Antioxidants prevent oxidative stress, which causes degenerative problems on a cellular level to a variety of tissues, from organs to sperm. One study compared the effects of red rooibos, green rooibos, Chinese green tea, and commercial rooibos and green tea supplements on rat sperm. Sperm count and motility were found to be significantly higher for rats on red and green rooibos than any of the other groups (http://www.ncbi.nlm.nih.gov/pubmed/22228422). Another antioxidant in rooibos is chrysoeriol. It is an effective bronchodilator, helps lower blood pressure, relieves spasms, and helps prevent and treat vascular disease by inhibiting the cause of hardening of arteries. (http://www.sarooibos.org.za)

The cardioprotective effects of the main polyphenolic compounds in both red and green rooibos tea were evaluated in a study using rat hearts. Results showed that rooibos extracts had the highest amount of flavonols and significantly improved aortic output recovery and decreased apoptosis (http://www.ncbi.nlm.nih.gov/pubmed/21982437). Another study found green tea and rooibos to inhibit ACE activity (http://www.ncbi.nlm.nih.gov/pubmed/22095883). Other ways rooibos keeps the heart healthy is by preventing oxidation of fat molecules in blood, enhancing glutathione, improving blood lipid profiles, and lowering LDL cholesterol. It also inhibits the angiotensin-converting enzyme, or ACE, which is associated with the development of cardiovascular disease including hypertension and heart disease. (146-the-science-of-why-rooibos-is-good-for-you)

Over the last decade, researchers have proven the therapeutic ability of rooibos in the fight against cancer, protecting the liver from disease, boosting the immune system, relieving allergies, and treating digestive disorders. To use rooibos therapeutically, studies from South Africa show optimum health benefit when drinking six cups throughout the day. (http://www.sarooibos.org.za/health-mainmenu-48)

The powerful antioxidants in roobios protect living cells from oxidative damage, which also slows or prevents cancer. Rooibos may also help the body remove cancerous cells that already have damaged DNA. Studies suggest rooibos may switch on certain genes that help to break down carcinogens stored in the body tissues for elimination (http://www.sarooibos.org.za). A study on herbal tea as a cancer preventative found total esophageal papilloma size in rats to be reduced by unfermented rooibos. (http://www.ncbi.nlm.nih.gov/pubmed/21541901)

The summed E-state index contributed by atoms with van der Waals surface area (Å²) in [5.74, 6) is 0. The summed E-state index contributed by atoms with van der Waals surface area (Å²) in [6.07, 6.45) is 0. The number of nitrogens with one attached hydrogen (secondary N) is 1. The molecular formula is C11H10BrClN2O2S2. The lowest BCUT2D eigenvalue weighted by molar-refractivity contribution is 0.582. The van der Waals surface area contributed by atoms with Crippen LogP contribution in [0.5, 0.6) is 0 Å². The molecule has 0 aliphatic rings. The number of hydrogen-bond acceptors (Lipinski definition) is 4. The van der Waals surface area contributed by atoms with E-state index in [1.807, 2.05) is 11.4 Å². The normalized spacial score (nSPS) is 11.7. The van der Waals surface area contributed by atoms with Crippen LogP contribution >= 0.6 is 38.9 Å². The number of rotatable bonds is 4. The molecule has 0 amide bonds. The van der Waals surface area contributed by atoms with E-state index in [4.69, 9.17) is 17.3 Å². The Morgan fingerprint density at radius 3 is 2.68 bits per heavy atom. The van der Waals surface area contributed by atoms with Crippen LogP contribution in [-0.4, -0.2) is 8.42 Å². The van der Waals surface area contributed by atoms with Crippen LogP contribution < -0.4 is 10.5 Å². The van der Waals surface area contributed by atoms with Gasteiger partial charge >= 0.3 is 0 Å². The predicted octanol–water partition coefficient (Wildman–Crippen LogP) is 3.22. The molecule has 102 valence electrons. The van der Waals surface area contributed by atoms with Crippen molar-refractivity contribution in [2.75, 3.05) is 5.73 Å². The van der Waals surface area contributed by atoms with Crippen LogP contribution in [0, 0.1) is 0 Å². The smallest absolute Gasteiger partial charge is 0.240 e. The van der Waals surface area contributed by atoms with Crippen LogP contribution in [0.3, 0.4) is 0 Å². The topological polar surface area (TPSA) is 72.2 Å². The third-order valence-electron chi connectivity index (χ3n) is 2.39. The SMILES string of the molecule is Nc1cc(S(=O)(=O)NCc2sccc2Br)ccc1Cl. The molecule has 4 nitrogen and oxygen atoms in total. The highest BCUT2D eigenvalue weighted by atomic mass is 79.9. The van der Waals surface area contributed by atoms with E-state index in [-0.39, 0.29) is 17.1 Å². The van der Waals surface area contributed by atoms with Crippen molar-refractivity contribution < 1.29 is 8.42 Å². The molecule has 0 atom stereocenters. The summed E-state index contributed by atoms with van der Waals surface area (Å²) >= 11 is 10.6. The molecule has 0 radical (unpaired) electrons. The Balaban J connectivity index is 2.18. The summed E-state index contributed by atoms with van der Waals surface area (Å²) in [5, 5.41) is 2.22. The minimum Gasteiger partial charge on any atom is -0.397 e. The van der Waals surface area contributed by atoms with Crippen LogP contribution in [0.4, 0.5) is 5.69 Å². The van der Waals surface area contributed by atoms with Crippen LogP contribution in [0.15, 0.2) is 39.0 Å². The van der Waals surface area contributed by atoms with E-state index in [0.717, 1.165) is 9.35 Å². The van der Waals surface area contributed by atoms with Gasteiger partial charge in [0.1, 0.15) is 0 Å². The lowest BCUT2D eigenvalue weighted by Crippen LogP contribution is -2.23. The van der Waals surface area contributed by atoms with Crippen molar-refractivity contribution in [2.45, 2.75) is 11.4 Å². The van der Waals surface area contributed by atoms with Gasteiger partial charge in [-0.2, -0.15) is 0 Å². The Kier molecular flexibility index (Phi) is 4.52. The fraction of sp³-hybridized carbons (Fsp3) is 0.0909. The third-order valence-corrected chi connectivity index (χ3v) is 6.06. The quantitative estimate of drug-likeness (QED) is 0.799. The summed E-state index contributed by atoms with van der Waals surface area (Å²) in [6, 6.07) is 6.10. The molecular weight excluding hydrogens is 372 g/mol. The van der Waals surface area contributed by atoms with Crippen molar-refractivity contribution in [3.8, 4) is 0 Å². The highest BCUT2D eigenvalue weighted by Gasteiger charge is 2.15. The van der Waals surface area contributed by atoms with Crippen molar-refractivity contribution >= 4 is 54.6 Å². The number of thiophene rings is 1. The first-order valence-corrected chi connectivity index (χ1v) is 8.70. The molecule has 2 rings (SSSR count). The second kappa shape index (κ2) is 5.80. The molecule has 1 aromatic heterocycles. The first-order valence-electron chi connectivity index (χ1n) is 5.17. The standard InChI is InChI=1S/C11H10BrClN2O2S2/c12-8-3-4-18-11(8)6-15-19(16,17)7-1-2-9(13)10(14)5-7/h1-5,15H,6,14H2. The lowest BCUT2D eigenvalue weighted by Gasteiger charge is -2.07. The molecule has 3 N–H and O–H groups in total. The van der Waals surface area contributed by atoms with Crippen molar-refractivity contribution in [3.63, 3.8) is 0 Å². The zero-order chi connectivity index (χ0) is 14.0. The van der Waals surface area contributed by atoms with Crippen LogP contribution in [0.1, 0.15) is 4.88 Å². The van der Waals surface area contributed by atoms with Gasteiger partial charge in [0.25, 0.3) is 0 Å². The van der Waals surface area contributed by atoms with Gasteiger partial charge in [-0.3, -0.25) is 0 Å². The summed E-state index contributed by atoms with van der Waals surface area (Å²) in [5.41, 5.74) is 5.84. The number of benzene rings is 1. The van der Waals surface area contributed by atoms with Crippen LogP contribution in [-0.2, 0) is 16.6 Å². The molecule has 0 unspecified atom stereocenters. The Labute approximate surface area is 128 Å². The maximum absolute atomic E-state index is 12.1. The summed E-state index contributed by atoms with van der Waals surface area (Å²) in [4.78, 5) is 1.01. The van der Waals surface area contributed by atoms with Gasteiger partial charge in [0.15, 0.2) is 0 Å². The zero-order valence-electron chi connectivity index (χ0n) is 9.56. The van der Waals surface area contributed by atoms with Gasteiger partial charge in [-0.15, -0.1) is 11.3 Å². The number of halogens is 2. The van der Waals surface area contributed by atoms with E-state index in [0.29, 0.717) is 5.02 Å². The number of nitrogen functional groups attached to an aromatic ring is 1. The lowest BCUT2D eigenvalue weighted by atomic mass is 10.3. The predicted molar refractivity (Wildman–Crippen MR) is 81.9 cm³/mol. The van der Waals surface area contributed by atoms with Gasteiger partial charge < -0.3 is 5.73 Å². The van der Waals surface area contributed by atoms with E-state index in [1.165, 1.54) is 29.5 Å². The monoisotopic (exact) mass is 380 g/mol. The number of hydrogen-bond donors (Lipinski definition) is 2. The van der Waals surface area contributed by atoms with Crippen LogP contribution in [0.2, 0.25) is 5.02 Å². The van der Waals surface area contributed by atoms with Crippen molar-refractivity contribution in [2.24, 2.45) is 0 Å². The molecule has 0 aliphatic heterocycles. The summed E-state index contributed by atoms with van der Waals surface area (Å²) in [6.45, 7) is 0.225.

One study found that special extraction of the alkaline extracts present in rooibos tea leaves seem to suppress HIV-induced cytopathicity, leading to the conclusion that daily intake may suppress HIV infection. (The extraction is important because regular rooibos tea doesn’t have the anti-HIV activity). (http://www.naturalnews.com/035923_coffee_rooibos_energy.html)

Research validated powerhouse

These studies are only a handful of noteworthy findings on the latest research of rooibos tea. Nutritional intervention with powerful phenolic constituents has a long, proven history.

As the medical industry’s standard treatments often fail to halt and heal problems such as obesity and metabolic diseases, it is becoming increasingly common for them to turn to plant-derived polyphenols for safer and more effective therapies (http://www.ncbi.nlm.nih.gov/pubmed/21211952). Current health research projects by the South African Rooibos Council including studies on: anti-aging properties of rooibos, rooibos effects on obesity, how rooibos improves performance during exercise, how rooibos combats stress, and the cancer-preventing properties of roobios.

Scientists around the world are investigating the complex chemical composition and bioactivity of rooibos. The bioavailability of its more than 25 phenolic compounds helps to explain its effectiveness at promoting health and longevity. It also explains why it is increasingly being investigated as a possible way to safely and effectively protect the human body from disease. Added to that, rooibos is safe to drink – prolonged use does not harm the kidneys, bladder, or liver, and it does not affect iron levels in the blood. And it doesn’t have calories, caffeine, or other stimulants. One thing most rooibos researchers would agree on: adding polyphenols from rooibos tea to the daily diet is likely to help in overall health management.

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Sources for this article include:

  • http://www.rooibostea.com/
  • http://www.ncbi.nlm.nih.gov/pubmed/22807363
  • http://www.naturalnews.com/035923_coffee_rooibos_energy.html
  • http://www.sarooibos.org.za
  • http://www.ncbi.nlm.nih.gov/pubmed/21211952
  • http://science.naturalnews.com/2007/3250662_.